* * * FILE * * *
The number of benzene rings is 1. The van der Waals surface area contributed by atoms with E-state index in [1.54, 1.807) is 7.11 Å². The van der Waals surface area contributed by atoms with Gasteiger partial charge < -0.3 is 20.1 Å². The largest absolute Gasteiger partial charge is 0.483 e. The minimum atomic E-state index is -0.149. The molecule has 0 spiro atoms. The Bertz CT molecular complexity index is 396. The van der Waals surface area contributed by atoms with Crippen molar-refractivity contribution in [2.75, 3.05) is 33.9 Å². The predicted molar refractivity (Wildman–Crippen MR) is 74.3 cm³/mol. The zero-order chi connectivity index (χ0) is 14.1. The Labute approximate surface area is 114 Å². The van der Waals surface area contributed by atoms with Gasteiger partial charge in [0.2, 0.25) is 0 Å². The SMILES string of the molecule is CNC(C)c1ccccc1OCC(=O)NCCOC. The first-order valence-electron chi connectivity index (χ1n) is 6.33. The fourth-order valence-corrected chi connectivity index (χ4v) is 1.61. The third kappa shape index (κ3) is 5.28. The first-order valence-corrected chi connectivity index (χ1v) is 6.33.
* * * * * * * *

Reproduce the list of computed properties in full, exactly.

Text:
The number of benzene rings is 1. The van der Waals surface area contributed by atoms with E-state index in [1.54, 1.807) is 7.11 Å². The van der Waals surface area contributed by atoms with Gasteiger partial charge < -0.3 is 20.1 Å². The largest absolute Gasteiger partial charge is 0.483 e. The minimum atomic E-state index is -0.149. The molecule has 0 spiro atoms. The Bertz CT molecular complexity index is 396. The van der Waals surface area contributed by atoms with Crippen molar-refractivity contribution in [2.75, 3.05) is 33.9 Å². The predicted molar refractivity (Wildman–Crippen MR) is 74.3 cm³/mol. The zero-order chi connectivity index (χ0) is 14.1. The Labute approximate surface area is 114 Å². The van der Waals surface area contributed by atoms with Gasteiger partial charge in [0.2, 0.25) is 0 Å². The SMILES string of the molecule is CNC(C)c1ccccc1OCC(=O)NCCOC. The first-order valence-electron chi connectivity index (χ1n) is 6.33. The fourth-order valence-corrected chi connectivity index (χ4v) is 1.61. The third kappa shape index (κ3) is 5.28. The first-order valence-corrected chi connectivity index (χ1v) is 6.33.